This also helps alleviate that strange fear that they’ll someone blow up their website if they touch it. I have no idea where that comes from, but I haven’t seen it happen yet.
~ Steph (Twitter)
Defining a competitive edge is one of the most important things a business can do. Popular marketing teaches us that we need to be all things to all people. Companies bend over backwards for clients to offer services they don’t specialize in. Why do they do it? Likely revenue, but sometimes it’s to make a company look larger than they are or the fear that saying no will damage their relationship with a client.
Companies should venture into new service offerings and go out of their way for great clients, but only if it fits the long-term growth strategy for the company and all service offerings are high quality. Otherwise it’s like an auto mechanic also offering poor car wash services and shoddy auto body/painting work. Just because they are all automobile-related, doesn’t mean they are the same. They are different services with a different set of skills and training required to perform them well.
Tech companies, such as web design studios, get lumped into the “technology” category. So we must be able to build your website, program your iPhone app, run all your social media and fix your computer, right? That shouldn’t be the case.
There are several types of companies that provide web design services:
- Template sites
- Web application developers
- App development shops
- Ad agencies
- PR firms
- Social media shops
- Hosting companies
And that’s just to name a few. None of these types are better or worse than the others, but it is undeniable that they have their strengths and weaknesses. Defining a competitive edge helps you isolate those strengths and weaknesses.
In the interest of being transparent, there are things that Studio FJ isn’t as good at as other companies. There are also things that we succeed at. What’s important is that we (Steph and I) know what these things are and make sure to talk about them with our clients.
I’m sure you’re thinking, “Why would you do this? Are you telling me that I should tell the client what I’m bad at?”
Nope, not at all. What I encourage folks to do is to think about the long-term relationship with their clients. Studio FJ loves our clientele and we have great relationships with them, but that isn’t by accident. When we get an inquiry we don’t try to hard-sale a website to a client who isn’t a good match for us based on our competitive edge. What we do is look for those who have needs that line up with our services offerings. They may not know what they need, but we ask questions and are honest with ourselves and the client about our findings.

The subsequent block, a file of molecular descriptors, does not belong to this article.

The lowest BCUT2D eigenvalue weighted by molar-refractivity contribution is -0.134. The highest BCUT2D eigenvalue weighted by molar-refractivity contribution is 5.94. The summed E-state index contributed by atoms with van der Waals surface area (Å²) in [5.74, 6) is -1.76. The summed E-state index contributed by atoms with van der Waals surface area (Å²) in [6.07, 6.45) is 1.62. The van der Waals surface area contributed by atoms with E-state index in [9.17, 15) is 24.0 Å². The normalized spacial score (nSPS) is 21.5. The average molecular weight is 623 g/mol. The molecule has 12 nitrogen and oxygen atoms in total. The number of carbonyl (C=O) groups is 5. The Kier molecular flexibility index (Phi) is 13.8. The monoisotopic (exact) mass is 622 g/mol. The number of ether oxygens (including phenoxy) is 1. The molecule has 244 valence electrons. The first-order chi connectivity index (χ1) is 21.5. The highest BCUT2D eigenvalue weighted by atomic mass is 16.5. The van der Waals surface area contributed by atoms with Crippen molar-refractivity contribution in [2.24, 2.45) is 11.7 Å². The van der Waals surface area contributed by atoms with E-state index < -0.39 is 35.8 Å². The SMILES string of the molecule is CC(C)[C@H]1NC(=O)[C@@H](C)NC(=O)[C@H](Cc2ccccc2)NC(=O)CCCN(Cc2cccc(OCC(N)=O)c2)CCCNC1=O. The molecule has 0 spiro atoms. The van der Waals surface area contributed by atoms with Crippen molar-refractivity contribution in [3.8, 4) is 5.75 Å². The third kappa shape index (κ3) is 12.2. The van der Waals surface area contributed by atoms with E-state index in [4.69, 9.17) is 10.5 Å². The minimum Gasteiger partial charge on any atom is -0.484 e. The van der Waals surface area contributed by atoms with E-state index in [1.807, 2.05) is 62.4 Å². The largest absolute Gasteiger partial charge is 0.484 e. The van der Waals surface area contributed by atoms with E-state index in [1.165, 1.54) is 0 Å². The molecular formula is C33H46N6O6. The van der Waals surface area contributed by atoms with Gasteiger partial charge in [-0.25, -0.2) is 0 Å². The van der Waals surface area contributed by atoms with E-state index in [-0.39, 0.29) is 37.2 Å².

Let me give you an example using a sandwich:
- Studio FJ offers the following:
- Whole Wheat Bread
- Pepper Jack Cheese (mmmmmm)
- Arugula (double mmmmmm)
- Salami (triple mmmmmm)
Some of you are thinking that sounds disgusting! You’d rather have Italian bread, horseradish, turkey, mix-greens and tomato. Others are thinking that it’s time to go home and make the sandwich I listed above. If a client needs wheat bread and pepper jack cheese based on our analyzation of their needs, BAM! it’s a match made in heaven. If they need potato bread, roast beef and mayonnaise, we will talk to them about the project and then educate them on why we may not be the best match. We also let them know that there’s nothing wrong with potato bread and roast beef, so we aren’t turning them down because whole wheat bread and salami is superior. We genuinely give a crap about folks (for lack of a better word) and want them to work with the best shop for them. That isn’t always Studio FJ.
This isn’t a common approach to inquiries, but I cannot tell you how appreciative clients are of this. I’ve made some amazing connections with folks we will never work with because I was open and honest with them, as oppose to hard-selling them on something that may not be the right fit for their needs. Over the past 7 year, the amount of times I’ve been thanked for actually educating clients versus just selling them something is too numerous to count.
At this point, you’re really thinking I’m crazy! Why wouldn’t you want the project even if it’s not the best match? Projects == money. Money == good. Good == happy.
Here’s why I do it. We’ve been in business for over 7 years and have built hundreds and hundreds of website for hundreds and hundred of clients. I can confidently say that we have great relationships with our active clients. We get continued work from them. They love us, we love them, and our work ethic, company reputation and Steph and I’s personal happiness is great as a result. Yeah, I could probably increase our quarterly revenue with a couple extra projects, but we stay small on purpose. We focus on match-making, not sales and, as a result, we build great lasting relationships with amazing clients that pays off in the long haul.